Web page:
If the finalizer is called by the .NET Framework, the call to GC.Suppress­Finalize isn’t needed because the object is already being finalized. In addition, it’s not appropriate to reference any managed objects because these objects may have been finalized or even collected already.

Using the IDisposable Interface

Classes that implement IDisposable can take advantage of a Visual C# language feature that assists in proper disposal. The using statement works with the ­IDisposable interface to simplify the process of writing client code that correctly cleans up objects that require finalization. The using statement guarantees that the Dispose method is called even if exceptions occur. Consider the ­following code:

using(ResourceConnector rc = new ResourceConnector())
    // rc.Dispose called automatically.

The using statement has two sections: the allocation expression is located between the parentheses, and the code block that follows provides scoping. After the code block has finished executing, the Dispose method will be called for the allocated object.

The Visual C# .NET compiler will generate code equivalent to the following code written without the using statement:

ResourceConnector rc = null;
    rc = new ResourceConnector();
    // Use rc here.

    if(rc != null)
        IDisposable disp = rc as IDisposable;

As you can see, the code written with the using statement is more clear and less error-prone.

Multiple objects of a single type can be allocated in a single using expression by simply separating the allocation expressions with commas, as shown here:

using(SolidBrush greenBrush = new SolidBrush(Color.Green),
      redBrush = new SolidBrush(Color.Red))

Using the System.GC Class

The System.GC class contains static methods that are used to interact with the garbage collection mechanism, including methods to initiate a garbage collection pass, to determine an object’s current generation, and to determine the amount of allocated memory.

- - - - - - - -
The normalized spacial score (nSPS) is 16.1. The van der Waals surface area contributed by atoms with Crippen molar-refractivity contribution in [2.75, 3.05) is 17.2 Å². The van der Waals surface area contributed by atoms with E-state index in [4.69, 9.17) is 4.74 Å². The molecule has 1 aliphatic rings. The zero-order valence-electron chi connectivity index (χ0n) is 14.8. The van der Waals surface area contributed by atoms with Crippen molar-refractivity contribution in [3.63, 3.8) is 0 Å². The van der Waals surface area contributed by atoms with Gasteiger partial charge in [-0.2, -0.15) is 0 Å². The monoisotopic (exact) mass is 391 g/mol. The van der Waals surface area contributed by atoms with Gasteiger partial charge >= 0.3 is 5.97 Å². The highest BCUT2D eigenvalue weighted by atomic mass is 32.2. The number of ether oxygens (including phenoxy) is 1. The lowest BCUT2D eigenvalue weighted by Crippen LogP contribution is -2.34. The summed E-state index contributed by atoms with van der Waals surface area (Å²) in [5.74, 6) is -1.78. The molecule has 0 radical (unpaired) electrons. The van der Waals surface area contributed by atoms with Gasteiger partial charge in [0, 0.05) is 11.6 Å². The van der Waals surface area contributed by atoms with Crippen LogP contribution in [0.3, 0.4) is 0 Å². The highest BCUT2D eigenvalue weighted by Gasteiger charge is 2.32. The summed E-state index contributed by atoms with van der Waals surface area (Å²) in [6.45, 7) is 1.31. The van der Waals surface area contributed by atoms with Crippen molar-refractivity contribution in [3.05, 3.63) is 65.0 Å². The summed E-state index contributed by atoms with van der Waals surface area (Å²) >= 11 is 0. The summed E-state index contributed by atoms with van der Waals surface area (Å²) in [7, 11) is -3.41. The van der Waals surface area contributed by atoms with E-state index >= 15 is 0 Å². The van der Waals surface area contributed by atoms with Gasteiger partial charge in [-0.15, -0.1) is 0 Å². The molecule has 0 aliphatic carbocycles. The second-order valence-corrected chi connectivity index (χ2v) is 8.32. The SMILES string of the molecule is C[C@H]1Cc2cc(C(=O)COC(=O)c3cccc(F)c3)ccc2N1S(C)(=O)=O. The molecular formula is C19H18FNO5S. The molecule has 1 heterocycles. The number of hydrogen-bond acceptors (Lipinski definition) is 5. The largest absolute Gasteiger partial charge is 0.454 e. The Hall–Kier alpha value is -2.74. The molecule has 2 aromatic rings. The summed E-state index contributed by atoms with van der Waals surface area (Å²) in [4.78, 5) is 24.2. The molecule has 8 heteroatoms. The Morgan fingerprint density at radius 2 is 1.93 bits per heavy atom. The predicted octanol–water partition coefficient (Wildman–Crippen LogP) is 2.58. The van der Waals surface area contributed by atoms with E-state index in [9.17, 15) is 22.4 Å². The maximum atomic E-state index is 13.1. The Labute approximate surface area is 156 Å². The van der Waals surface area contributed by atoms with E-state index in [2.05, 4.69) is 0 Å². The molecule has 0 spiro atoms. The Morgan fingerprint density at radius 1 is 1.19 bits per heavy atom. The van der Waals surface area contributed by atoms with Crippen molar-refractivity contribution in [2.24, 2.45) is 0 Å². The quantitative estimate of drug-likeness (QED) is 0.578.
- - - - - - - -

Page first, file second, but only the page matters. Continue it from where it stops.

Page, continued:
The most frequently used System.GC method is SuppressFinalize, shown in the following code.


The SuppressFinalize method prevents an object from being finalized and optimizes the performance of the garbage collector. You should call this method when your object is disposed of via a Dispose or Close method.

Collect is used to programmatically initiate a garbage collection pass. There are two versions of Collect. The version with no parameters, shown here, performs a full collection:


The more useful version of Collect allows you to specify the generation to be collected. This flexibility enables you to quickly reclaim generation zero if you’ve recently used and freed a number of temporary objects:


A generation one or two collection pass always includes any lower generations, so calling Collect(2) will cause a full garbage collection pass.

The GetGeneration method will return the current generation of an object passed as a parameter:

int myGeneration = GC.GetGeneration(this);

GetGeneration is useful for tracking objects as they interact with the garbage collector and for auditing memory usage. Like the GetTotalMemory method, however, GetGeneration has limited value in code not dedicated to tracing or debugging.

GetTotalMemory returns the amount of memory allocated on the managed heap. Depending on the parameter you pass to the function, the function’s return value might not be a precise number, due to the way the managed heap works. If unreferenced objects that the garbage collector hasn’t yet reclaimed exist on the heap, GetTotalMemory might return a number that’s larger than the number of currently allocated bytes. To get a more exact number, this method allows you to pass a bool parameter that specifies whether a collection is to be initiated before the measurement, as follows:

long totalMemory = GC.GetTotalMemory(true);

Passing true as a parameter causes a full garbage collection pass before the managed heap’s size is calculated. Passing false simply returns the size of the heap without attempting to collect or compact any unused space.

Part III: Programming Windows Forms